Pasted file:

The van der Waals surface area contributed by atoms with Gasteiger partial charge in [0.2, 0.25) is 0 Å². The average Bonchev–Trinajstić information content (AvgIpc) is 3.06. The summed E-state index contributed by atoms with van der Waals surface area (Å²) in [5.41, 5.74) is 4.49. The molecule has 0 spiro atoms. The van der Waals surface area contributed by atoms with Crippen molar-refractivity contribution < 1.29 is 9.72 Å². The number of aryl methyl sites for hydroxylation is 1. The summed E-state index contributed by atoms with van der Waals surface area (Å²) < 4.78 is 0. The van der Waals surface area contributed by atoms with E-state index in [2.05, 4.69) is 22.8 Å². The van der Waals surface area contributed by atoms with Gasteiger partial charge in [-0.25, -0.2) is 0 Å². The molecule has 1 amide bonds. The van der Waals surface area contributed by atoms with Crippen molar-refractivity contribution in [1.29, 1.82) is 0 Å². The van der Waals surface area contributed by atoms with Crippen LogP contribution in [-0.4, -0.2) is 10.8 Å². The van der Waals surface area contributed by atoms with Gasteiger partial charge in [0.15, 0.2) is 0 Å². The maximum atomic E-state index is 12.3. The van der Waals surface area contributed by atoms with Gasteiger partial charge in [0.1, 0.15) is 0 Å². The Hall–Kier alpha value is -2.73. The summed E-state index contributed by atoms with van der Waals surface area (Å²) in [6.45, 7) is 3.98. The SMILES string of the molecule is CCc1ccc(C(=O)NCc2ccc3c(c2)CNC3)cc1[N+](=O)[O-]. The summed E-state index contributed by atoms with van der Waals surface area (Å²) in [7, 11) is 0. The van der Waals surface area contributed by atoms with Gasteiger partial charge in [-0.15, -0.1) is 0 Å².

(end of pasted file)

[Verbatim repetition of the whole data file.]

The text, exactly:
The van der Waals surface area contributed by atoms with Gasteiger partial charge in [0.2, 0.25) is 0 Å². The average Bonchev–Trinajstić information content (AvgIpc) is 3.06. The summed E-state index contributed by atoms with van der Waals surface area (Å²) in [5.41, 5.74) is 4.49. The molecule has 0 spiro atoms. The van der Waals surface area contributed by atoms with Crippen molar-refractivity contribution < 1.29 is 9.72 Å². The number of aryl methyl sites for hydroxylation is 1. The summed E-state index contributed by atoms with van der Waals surface area (Å²) < 4.78 is 0. The van der Waals surface area contributed by atoms with E-state index in [2.05, 4.69) is 22.8 Å². The van der Waals surface area contributed by atoms with Gasteiger partial charge in [-0.25, -0.2) is 0 Å². The molecule has 1 amide bonds. The van der Waals surface area contributed by atoms with Crippen molar-refractivity contribution in [1.29, 1.82) is 0 Å². The van der Waals surface area contributed by atoms with Crippen LogP contribution in [-0.4, -0.2) is 10.8 Å². The van der Waals surface area contributed by atoms with Gasteiger partial charge in [0.15, 0.2) is 0 Å². The maximum atomic E-state index is 12.3. The van der Waals surface area contributed by atoms with Gasteiger partial charge in [0.1, 0.15) is 0 Å². The Hall–Kier alpha value is -2.73. The summed E-state index contributed by atoms with van der Waals surface area (Å²) in [6.45, 7) is 3.98. The SMILES string of the molecule is CCc1ccc(C(=O)NCc2ccc3c(c2)CNC3)cc1[N+](=O)[O-]. The summed E-state index contributed by atoms with van der Waals surface area (Å²) in [7, 11) is 0. The van der Waals surface area contributed by atoms with Gasteiger partial charge in [-0.15, -0.1) is 0 Å².